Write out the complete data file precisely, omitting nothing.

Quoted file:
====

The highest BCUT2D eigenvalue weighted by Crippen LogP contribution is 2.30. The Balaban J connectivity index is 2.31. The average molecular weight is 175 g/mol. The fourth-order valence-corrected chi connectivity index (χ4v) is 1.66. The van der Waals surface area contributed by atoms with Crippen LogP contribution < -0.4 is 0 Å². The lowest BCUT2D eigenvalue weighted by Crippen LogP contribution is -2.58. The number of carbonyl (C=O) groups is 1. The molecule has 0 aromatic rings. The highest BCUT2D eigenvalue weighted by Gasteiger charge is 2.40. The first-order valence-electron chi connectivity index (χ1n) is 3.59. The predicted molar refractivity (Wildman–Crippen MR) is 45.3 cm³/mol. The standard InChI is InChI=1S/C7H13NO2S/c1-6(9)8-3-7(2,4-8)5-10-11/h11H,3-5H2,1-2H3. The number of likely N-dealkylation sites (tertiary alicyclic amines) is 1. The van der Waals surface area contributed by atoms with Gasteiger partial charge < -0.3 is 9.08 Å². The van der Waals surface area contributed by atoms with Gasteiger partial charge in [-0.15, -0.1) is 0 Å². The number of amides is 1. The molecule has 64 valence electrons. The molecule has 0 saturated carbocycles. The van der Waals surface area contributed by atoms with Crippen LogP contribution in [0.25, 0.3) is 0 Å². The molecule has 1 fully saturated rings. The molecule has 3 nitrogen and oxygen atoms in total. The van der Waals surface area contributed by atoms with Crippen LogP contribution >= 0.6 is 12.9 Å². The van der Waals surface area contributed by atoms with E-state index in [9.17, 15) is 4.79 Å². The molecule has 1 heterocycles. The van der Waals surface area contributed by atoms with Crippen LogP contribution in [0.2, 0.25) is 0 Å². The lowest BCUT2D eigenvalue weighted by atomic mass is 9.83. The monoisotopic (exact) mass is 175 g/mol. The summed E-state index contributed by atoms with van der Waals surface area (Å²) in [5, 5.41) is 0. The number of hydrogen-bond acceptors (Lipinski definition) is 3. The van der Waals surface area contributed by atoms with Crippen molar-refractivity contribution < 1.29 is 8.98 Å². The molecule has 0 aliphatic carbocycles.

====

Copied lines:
The highest BCUT2D eigenvalue weighted by Crippen LogP contribution is 2.30. The Balaban J connectivity index is 2.31. The average molecular weight is 175 g/mol. The fourth-order valence-corrected chi connectivity index (χ4v) is 1.66. The van der Waals surface area contributed by atoms with Crippen LogP contribution < -0.4 is 0 Å². The lowest BCUT2D eigenvalue weighted by Crippen LogP contribution is -2.58. The number of carbonyl (C=O) groups is 1. The molecule has 0 aromatic rings. The highest BCUT2D eigenvalue weighted by Gasteiger charge is 2.40. The first-order valence-electron chi connectivity index (χ1n) is 3.59. The predicted molar refractivity (Wildman–Crippen MR) is 45.3 cm³/mol. The standard InChI is InChI=1S/C7H13NO2S/c1-6(9)8-3-7(2,4-8)5-10-11/h11H,3-5H2,1-2H3. The number of likely N-dealkylation sites (tertiary alicyclic amines) is 1. The van der Waals surface area contributed by atoms with Gasteiger partial charge < -0.3 is 9.08 Å². The van der Waals surface area contributed by atoms with Gasteiger partial charge in [-0.15, -0.1) is 0 Å². The number of amides is 1. The molecule has 64 valence electrons. The molecule has 0 saturated carbocycles. The van der Waals surface area contributed by atoms with Crippen LogP contribution in [0.25, 0.3) is 0 Å². The molecule has 1 fully saturated rings. The molecule has 3 nitrogen and oxygen atoms in total. The van der Waals surface area contributed by atoms with Crippen LogP contribution >= 0.6 is 12.9 Å². The van der Waals surface area contributed by atoms with E-state index in [9.17, 15) is 4.79 Å². The molecule has 1 heterocycles. The van der Waals surface area contributed by atoms with Crippen LogP contribution in [0.2, 0.25) is 0 Å². The lowest BCUT2D eigenvalue weighted by atomic mass is 9.83. The monoisotopic (exact) mass is 175 g/mol. The summed E-state index contributed by atoms with van der Waals surface area (Å²) in [5, 5.41) is 0. The number of hydrogen-bond acceptors (Lipinski definition) is 3. The van der Waals surface area contributed by atoms with Crippen molar-refractivity contribution < 1.29 is 8.98 Å². The molecule has 0 aliphatic carbocycles.